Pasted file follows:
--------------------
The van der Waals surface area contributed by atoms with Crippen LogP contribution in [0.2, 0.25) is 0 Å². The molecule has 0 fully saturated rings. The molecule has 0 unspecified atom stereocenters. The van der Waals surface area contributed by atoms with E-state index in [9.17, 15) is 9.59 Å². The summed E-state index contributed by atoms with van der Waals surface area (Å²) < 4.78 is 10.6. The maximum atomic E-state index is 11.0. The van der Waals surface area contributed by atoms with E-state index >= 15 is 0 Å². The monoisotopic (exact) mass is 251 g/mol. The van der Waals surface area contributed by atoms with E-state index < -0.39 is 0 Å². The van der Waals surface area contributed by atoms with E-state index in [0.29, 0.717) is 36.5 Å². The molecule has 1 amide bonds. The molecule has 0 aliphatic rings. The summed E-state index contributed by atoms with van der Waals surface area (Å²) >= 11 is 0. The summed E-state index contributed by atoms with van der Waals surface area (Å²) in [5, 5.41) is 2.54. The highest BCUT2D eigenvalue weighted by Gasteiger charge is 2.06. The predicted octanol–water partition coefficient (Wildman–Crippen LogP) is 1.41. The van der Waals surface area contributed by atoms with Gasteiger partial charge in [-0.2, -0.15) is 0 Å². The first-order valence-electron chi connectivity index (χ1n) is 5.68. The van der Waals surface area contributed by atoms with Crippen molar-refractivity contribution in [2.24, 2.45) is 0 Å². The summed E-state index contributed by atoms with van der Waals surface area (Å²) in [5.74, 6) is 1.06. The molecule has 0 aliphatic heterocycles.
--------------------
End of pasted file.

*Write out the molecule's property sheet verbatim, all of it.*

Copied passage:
The van der Waals surface area contributed by atoms with Crippen LogP contribution in [0.2, 0.25) is 0 Å². The molecule has 0 fully saturated rings. The molecule has 0 unspecified atom stereocenters. The van der Waals surface area contributed by atoms with E-state index in [9.17, 15) is 9.59 Å². The summed E-state index contributed by atoms with van der Waals surface area (Å²) < 4.78 is 10.6. The maximum atomic E-state index is 11.0. The van der Waals surface area contributed by atoms with E-state index >= 15 is 0 Å². The monoisotopic (exact) mass is 251 g/mol. The van der Waals surface area contributed by atoms with E-state index < -0.39 is 0 Å². The van der Waals surface area contributed by atoms with E-state index in [0.29, 0.717) is 36.5 Å². The molecule has 1 amide bonds. The molecule has 0 aliphatic rings. The summed E-state index contributed by atoms with van der Waals surface area (Å²) >= 11 is 0. The summed E-state index contributed by atoms with van der Waals surface area (Å²) in [5, 5.41) is 2.54. The highest BCUT2D eigenvalue weighted by Gasteiger charge is 2.06. The predicted octanol–water partition coefficient (Wildman–Crippen LogP) is 1.41. The van der Waals surface area contributed by atoms with Gasteiger partial charge in [-0.2, -0.15) is 0 Å². The first-order valence-electron chi connectivity index (χ1n) is 5.68. The van der Waals surface area contributed by atoms with Crippen molar-refractivity contribution in [2.24, 2.45) is 0 Å². The summed E-state index contributed by atoms with van der Waals surface area (Å²) in [5.74, 6) is 1.06. The molecule has 0 aliphatic heterocycles.